Breeding system, insect flower visitation, and floral traits of two alpine cerastium species in Norway
Peer reviewed, Journal article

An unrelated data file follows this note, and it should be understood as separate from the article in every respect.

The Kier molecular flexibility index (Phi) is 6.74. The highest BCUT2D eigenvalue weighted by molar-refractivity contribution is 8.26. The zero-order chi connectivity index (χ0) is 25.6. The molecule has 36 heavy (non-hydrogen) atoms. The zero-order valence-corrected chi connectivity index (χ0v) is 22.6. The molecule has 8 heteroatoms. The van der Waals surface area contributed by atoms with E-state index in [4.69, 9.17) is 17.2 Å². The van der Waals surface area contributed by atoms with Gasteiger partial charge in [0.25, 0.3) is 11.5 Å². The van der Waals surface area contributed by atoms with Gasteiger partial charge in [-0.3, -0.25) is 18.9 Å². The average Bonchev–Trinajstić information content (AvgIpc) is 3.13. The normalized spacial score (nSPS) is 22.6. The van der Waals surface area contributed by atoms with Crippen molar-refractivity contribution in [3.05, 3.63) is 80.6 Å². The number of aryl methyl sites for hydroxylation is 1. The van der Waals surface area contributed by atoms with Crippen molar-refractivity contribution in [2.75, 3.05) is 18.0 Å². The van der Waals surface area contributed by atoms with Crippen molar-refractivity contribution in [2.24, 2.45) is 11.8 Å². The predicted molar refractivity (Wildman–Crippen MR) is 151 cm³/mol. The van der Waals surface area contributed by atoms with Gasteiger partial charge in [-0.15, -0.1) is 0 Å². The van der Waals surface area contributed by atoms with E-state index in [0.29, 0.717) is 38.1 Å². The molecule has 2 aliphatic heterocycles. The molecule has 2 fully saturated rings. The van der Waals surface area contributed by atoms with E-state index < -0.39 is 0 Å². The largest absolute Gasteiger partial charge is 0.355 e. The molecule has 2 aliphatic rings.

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The pollination and reproductive ecology of Saxifraga stellaris was investigated in alpine southwest Norway. A breeding system analysis, with performance of controlled crosses, revealed that S. stellaris is self-compatible and that reproductive success after cross- and self-pollination is equal. Relative autodeposition efficiency (i.e. mean seed:ovule ratio in caged, nonmanipulated plants relative to mean seed:ovule ratio of control plants) was, however, low (0.29), suggesting that S. stellaris depends on insect visitation for maximum seed set. Seed set is not restricted by pollen availability, as indicated by a supplemental hand-pollination experiment. Plant size had a strong positive impact on ovule number, which in turn was positively correlated with seed number. Plant size also had a positive influence on seed weight. Seed weight was lowest for late-flowering plants, suggesting that shorter time for seed maturation and lower temperatures late in the season restrict seed weight. No correlations between flowering date and seed number were found, perhaps because the pollinators are relatively insensitive to temperature conditions and thus their activity does not change through the flowering season of S. stellaris.